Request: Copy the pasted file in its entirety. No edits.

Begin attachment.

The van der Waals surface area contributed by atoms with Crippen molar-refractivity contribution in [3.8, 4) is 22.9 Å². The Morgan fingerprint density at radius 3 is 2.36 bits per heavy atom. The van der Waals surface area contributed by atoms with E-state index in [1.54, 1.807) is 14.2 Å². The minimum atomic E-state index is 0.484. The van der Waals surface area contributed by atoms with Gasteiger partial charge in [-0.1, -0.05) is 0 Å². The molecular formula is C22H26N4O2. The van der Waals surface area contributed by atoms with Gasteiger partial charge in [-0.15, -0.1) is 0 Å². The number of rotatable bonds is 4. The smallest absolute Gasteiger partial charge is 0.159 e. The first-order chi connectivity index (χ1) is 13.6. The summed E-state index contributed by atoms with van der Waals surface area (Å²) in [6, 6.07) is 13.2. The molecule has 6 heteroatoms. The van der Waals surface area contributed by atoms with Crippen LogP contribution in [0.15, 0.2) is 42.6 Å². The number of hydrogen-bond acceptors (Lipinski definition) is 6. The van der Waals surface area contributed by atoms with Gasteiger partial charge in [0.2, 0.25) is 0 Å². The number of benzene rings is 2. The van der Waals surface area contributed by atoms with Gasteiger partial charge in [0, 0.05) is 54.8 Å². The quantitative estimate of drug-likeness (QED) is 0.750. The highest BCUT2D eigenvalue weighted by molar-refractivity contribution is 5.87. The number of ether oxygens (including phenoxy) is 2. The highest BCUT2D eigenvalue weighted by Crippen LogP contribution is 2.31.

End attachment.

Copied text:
The van der Waals surface area contributed by atoms with Crippen molar-refractivity contribution in [3.8, 4) is 22.9 Å². The Morgan fingerprint density at radius 3 is 2.36 bits per heavy atom. The van der Waals surface area contributed by atoms with E-state index in [1.54, 1.807) is 14.2 Å². The minimum atomic E-state index is 0.484. The van der Waals surface area contributed by atoms with Gasteiger partial charge in [-0.1, -0.05) is 0 Å². The molecular formula is C22H26N4O2. The van der Waals surface area contributed by atoms with Gasteiger partial charge in [-0.15, -0.1) is 0 Å². The number of rotatable bonds is 4. The smallest absolute Gasteiger partial charge is 0.159 e. The first-order chi connectivity index (χ1) is 13.6. The summed E-state index contributed by atoms with van der Waals surface area (Å²) in [6, 6.07) is 13.2. The molecule has 6 heteroatoms. The van der Waals surface area contributed by atoms with Crippen LogP contribution in [0.15, 0.2) is 42.6 Å². The number of hydrogen-bond acceptors (Lipinski definition) is 6. The van der Waals surface area contributed by atoms with Gasteiger partial charge in [0.2, 0.25) is 0 Å². The number of benzene rings is 2. The van der Waals surface area contributed by atoms with Gasteiger partial charge in [0, 0.05) is 54.8 Å². The quantitative estimate of drug-likeness (QED) is 0.750. The highest BCUT2D eigenvalue weighted by molar-refractivity contribution is 5.87. The number of ether oxygens (including phenoxy) is 2. The highest BCUT2D eigenvalue weighted by Crippen LogP contribution is 2.31.